The new RoboCop is more cartoon than satire

And that’s mostly Samuel L. Jackson’s fault. Read our review here.


The stock complaint for nearly any remake is that it will “ruin the original.” While this is a fairly alarmist sentiment (no remake has come with the caveat that all existing copies must be tossed into a volcano, as far as I can tell), I have to admit that I had a certain reticence over the remake of RoboCop. Paul Verhoeven’s original film is one of the great action satires of all time and still holds up remarkably well more than 25 years later — but even that comes with a certain selective memory. You see, the original RoboCop spawned two godawful sequels and at least three short-lived television shows. As long as this new version featured a cop who somehow became some version of a robot somewhere down the line, it stood a very good chance of being at least better than RoboCop 3 and almost no chance of ruining the original.

roboposterDetroit cop Alex Murphy (Joel Kinnaman) and his partner Jack (Michael K. Williams) are on the verge of busting open a weapons trafficking case when the kingpin behind it (Patrick Garrow) figures it out and blows up Murphy’s car, leaving him severely mangled and on the brink of death. His wife (Abbie Cornish) agrees to have Dr. Dennett Norton (Gary Oldman) outfit him with a prosthetic robotic body care of Omnicorp, a nefarious corporation run by Raymond Sellars (Michael Keaton), which is best known for filling warzones with automated patrol robots that “preserve the peace.” Murphy becomes Robocop, a half-man/half-machine media sensation that Omnicorp hopes to use to sell the American public on legalizing the use of automated killing machines to patrol the streets. Despite Omnicorp’s best efforts to rid Murphy of his humanity, however, the spectre of vengeance looms large.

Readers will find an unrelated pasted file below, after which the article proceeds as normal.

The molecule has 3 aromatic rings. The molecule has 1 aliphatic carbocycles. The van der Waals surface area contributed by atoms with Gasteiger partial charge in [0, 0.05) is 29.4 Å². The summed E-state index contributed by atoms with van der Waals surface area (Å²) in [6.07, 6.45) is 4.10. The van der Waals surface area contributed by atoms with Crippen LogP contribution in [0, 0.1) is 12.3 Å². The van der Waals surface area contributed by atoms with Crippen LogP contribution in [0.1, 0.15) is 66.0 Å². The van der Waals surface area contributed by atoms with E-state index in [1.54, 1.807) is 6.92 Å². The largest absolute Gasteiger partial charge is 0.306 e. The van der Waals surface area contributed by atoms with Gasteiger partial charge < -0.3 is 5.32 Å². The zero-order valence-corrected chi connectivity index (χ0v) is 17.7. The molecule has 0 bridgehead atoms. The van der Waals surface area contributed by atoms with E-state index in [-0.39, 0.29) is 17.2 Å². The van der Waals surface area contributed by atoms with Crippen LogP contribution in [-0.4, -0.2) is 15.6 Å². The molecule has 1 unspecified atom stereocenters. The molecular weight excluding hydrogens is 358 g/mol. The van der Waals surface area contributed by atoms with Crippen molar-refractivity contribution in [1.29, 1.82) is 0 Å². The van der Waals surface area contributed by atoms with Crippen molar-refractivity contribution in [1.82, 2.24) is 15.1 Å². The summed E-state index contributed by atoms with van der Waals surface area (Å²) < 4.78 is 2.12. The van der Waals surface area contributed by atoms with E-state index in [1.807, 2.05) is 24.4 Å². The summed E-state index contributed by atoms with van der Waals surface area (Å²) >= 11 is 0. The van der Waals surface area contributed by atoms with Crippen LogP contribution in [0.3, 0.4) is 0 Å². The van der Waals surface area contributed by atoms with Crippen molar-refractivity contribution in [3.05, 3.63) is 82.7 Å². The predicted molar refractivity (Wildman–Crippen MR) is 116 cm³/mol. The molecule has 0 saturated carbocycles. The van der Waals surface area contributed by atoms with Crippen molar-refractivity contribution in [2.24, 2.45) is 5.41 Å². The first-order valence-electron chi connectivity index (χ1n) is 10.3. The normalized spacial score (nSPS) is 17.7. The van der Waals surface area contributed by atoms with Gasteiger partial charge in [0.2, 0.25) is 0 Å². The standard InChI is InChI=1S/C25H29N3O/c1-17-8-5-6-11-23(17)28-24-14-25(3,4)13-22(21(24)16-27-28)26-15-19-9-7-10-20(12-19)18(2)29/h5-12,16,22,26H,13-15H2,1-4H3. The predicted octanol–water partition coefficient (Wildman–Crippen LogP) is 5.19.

In a nearly impossible feat, José Padilha’s take on the material is even less subtle than Verhoeven’s. That’s largely thanks to Samuel L. Jackson’s portrayal of Pat Novak, a filibustering right-wing talk show host who acts as the film’s highly sarcastic Greek chorus. Padilha brings a sledgehammer sensibility to the film’s take-down of drones and the war on terror that would feel laid on a little thick if it was, y’know, in a movie that didn’t open with handheld footage of suicide bombers blowing up robots in the name of freedom. The result is less hard-hitting political commentary and more of a political cartoon brought to life and stretched out over two hours. It can get a little tedious, but I do appreciate the commitment.

robo2Padilha does have a pretty good handle on the action, with sweeping camera moves and first-person perspective shots a-plenty, and he does have an impressive cast to help him sell the more ridiculous aspects of the story. Swedish actor Joel Kinnaman (probably best known for his role in AMC’s The Killing) fares pretty well with a fairly thankless role. The new retooled RoboCop suit allows for more of the face to be revealed and gives Kinnaman more to work with, even though he spends much of the movie as a (chiseled, extremely Scandinavian) machine. The supporting cast is filled with ringers (even local-boy-done-good Jay Baruchel pops up as a Baruchelian marketing exec) and Michael Keaton is a curiously chill choice for a supervillain that keeps this robot cop movie out of scenery-chewing Lex Luthor territory.

As with any movie these days whose budget hits the nine digits, RoboCop has been retooled into a superhero-esque origin story, laying the foundation for innumerable sequels down the line. This means less of the original’s expeditive ultra-violence (this one is rated PG-13, so no melting henchmen) and more Iron Man-esque suit-testing shenanigans. It’s par for the course for 2014 blockbuster: canon-defining, overwritten, highly excitable, efficiently electric and not nearly as bad as you’d expect, but not as idiosyncratic as I’d secretly hoped. As a guy who apparently mostly sees movies that he hopes will somehow subvert his expectations, it’s a little disappointing, but as yet another expensive remake of a thing that you’d be quick to deem untouchable, it ain’t half bad. ■

RoboCop opens Wednesday, Feb. 12

Alex Rose explores the worst of cinema on his podcast and blog, Why Does it Exist? @whydoesitblog on Twitter

Leave a Reply